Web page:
Scopelessly in love with birds
I’ve always had a soft spot for our feathered friends. After all, they’re the great British wildlife that seems the most abundant and most accessible. There are more birds and more bird species than there are large wild mammals and domesticated animals put together, by a long way. If you start counting the latter: fox, badger, hare, rabbit, red deer, roe deer, fallow deer, muntjac, cow, sheep, goat, dog, cat etc you quickly come to a halt. But start listing the birds and the list goes on and on from barn owl and barn swallow to pied flycatcher and pied wagtail, firecrest to goldcrest, crested tit to great crested grebe. And, don’t forget all those warblers: barred, Bonelli’s, Cetti’s, Dartford, fan-tailed, garden, grasshopper, great reed, icterine, marsh, melodious, moustached, reed, Sardinian, Savi’s, sedge, subalpine, Western Bonelli’s, willow, and wood.
I never took birdwatching too seriously. I was certainly never a twitcher chasing around hill and vale, coast and cove. I was happy to see a new bird, but never jotted down details, never ticked it off in the book.
That changed when superzoom lenses got cheaper. I had a few snaps of birds taken with a small zoom lens, but the purchase of an affordable 150-600mm lens brought the whole world closer. Especially useful for photographing the moon, the ISS or comets in the night skies. Of course, the lens might otherwise be redundant during daylight if it wasn’t for the birds. Birds, I assume have absolutely no concept of just how close you can be through such a lens without really disturbing them.
Twitching or birding?
And so, my latent twitching, birding inclinations began to grow early in 2017. I had a lucky first day with the new lens: flighty blue tits in the garden and a sharp-eyed heron after our neighbours’ goldfish in the pond. Lucky for those pesky piscines neighbour had protected them from such aquatic hunters with strong wire mesh. I got a nice close of the frustrated bird up from an upstairs window before he lumbered into the air to find breakfast elsewhere. My first lunchtime dog walk in the winter sun, led me to a majestic kingfisher perched on the reeds. I’d spotted her once or twice before on walks without a camera. This time, she posed for a moment while I got her close-up all electric blue and saturated orange.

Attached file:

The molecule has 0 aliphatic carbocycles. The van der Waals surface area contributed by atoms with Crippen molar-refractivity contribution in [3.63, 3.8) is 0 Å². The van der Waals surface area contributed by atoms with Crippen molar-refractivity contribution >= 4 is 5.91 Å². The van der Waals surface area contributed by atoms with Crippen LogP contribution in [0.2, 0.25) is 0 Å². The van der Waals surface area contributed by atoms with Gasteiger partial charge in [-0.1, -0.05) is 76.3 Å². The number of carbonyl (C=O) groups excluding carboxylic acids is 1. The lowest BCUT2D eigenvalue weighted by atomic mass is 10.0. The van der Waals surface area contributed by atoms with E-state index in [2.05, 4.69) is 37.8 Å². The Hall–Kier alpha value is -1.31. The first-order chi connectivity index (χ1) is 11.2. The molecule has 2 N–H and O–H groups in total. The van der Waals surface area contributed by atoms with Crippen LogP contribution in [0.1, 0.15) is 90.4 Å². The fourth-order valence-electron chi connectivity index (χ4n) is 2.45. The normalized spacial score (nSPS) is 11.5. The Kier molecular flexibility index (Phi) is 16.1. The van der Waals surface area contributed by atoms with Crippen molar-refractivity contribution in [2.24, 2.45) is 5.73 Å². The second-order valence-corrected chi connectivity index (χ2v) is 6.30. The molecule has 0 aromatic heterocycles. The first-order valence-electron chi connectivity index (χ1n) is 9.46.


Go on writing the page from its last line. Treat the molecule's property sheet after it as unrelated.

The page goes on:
I started to blog about the birds and to build an online gallery. Trips to local nature reserves and country houses added more to the list as did trips to the coast. Before long, I had more than 100 different species: red kites, marsh harriers, hobbies, blackcaps, great spotted woodpeckers, green woodpeckers, house martins, house sparrows, tree sparrows, hedge sparrows, gannets, kittiwakes, puffins, razorbills, bullfinch, greenfinch, chaffinch, and so many more.
Birders will tell you that identifying your first 100 is just the start, it gets serious and harder when you are targeting 250. So, here a selection of the first 100 birds you might see should you take up the sport and science of observing birds. Your mileage may vary, you might see a marsh harrier before you spot a hen harrier, and ringed plovers may come your way before golden plovers. You may also try to count lapwings, peewits, and green plovers as different species, but they are one and the same.
In less enlightened times people preferred to shoot birds with a gun and steal their eggs. But, with a camera you often get to hunt and shoot the same bird again and again. I hope this short guide gives you some clues as to what you might look out for and where you might look in figuratively bagging your first 100 birds.
There are plenty of birds to watch…about ten thousand species worldwide at the last count. So crack out the binoculars and your walking boots or just watch from your garden and maybe tick them off in your head after you confirm the species in the book. It’s not a wild goose chase, honest.